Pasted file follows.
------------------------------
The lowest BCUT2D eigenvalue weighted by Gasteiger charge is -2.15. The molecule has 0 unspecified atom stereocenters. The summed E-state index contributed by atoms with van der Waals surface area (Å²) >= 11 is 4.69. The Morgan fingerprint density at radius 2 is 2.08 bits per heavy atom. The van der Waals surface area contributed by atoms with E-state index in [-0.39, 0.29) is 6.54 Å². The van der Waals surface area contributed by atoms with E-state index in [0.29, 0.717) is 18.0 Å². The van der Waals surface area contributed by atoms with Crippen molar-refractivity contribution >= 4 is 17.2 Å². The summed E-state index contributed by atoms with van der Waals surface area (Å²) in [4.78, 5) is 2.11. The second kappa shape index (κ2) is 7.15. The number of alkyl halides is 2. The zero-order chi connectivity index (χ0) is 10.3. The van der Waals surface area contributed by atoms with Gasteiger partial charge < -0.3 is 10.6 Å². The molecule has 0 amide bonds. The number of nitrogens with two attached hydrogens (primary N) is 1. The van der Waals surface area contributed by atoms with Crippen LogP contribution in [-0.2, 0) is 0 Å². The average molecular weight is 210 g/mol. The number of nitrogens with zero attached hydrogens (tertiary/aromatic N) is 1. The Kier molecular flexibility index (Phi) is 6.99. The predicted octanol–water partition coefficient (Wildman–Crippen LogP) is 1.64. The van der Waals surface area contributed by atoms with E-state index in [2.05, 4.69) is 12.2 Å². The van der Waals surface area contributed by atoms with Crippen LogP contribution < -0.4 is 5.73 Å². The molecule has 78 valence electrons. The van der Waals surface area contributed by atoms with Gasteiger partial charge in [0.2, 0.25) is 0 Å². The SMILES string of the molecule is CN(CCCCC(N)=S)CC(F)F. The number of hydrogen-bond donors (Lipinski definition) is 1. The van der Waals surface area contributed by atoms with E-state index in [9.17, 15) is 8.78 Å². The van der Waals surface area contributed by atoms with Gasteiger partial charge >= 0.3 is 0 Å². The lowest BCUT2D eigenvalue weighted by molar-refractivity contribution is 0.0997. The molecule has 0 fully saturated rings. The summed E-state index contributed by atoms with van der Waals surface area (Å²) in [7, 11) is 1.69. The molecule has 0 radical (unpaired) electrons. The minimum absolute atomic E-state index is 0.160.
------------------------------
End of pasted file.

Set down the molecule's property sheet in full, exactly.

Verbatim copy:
The lowest BCUT2D eigenvalue weighted by Gasteiger charge is -2.15. The molecule has 0 unspecified atom stereocenters. The summed E-state index contributed by atoms with van der Waals surface area (Å²) >= 11 is 4.69. The Morgan fingerprint density at radius 2 is 2.08 bits per heavy atom. The van der Waals surface area contributed by atoms with E-state index in [-0.39, 0.29) is 6.54 Å². The van der Waals surface area contributed by atoms with E-state index in [0.29, 0.717) is 18.0 Å². The van der Waals surface area contributed by atoms with Crippen molar-refractivity contribution >= 4 is 17.2 Å². The summed E-state index contributed by atoms with van der Waals surface area (Å²) in [4.78, 5) is 2.11. The second kappa shape index (κ2) is 7.15. The number of alkyl halides is 2. The zero-order chi connectivity index (χ0) is 10.3. The van der Waals surface area contributed by atoms with Gasteiger partial charge < -0.3 is 10.6 Å². The molecule has 0 amide bonds. The number of nitrogens with two attached hydrogens (primary N) is 1. The van der Waals surface area contributed by atoms with Crippen LogP contribution in [-0.2, 0) is 0 Å². The average molecular weight is 210 g/mol. The number of nitrogens with zero attached hydrogens (tertiary/aromatic N) is 1. The Kier molecular flexibility index (Phi) is 6.99. The predicted octanol–water partition coefficient (Wildman–Crippen LogP) is 1.64. The van der Waals surface area contributed by atoms with E-state index in [2.05, 4.69) is 12.2 Å². The van der Waals surface area contributed by atoms with Crippen LogP contribution < -0.4 is 5.73 Å². The molecule has 78 valence electrons. The van der Waals surface area contributed by atoms with Gasteiger partial charge in [0.2, 0.25) is 0 Å². The SMILES string of the molecule is CN(CCCCC(N)=S)CC(F)F. The number of hydrogen-bond donors (Lipinski definition) is 1. The van der Waals surface area contributed by atoms with E-state index in [9.17, 15) is 8.78 Å². The van der Waals surface area contributed by atoms with Gasteiger partial charge >= 0.3 is 0 Å². The lowest BCUT2D eigenvalue weighted by molar-refractivity contribution is 0.0997. The molecule has 0 fully saturated rings. The summed E-state index contributed by atoms with van der Waals surface area (Å²) in [7, 11) is 1.69. The molecule has 0 radical (unpaired) electrons. The minimum absolute atomic E-state index is 0.160.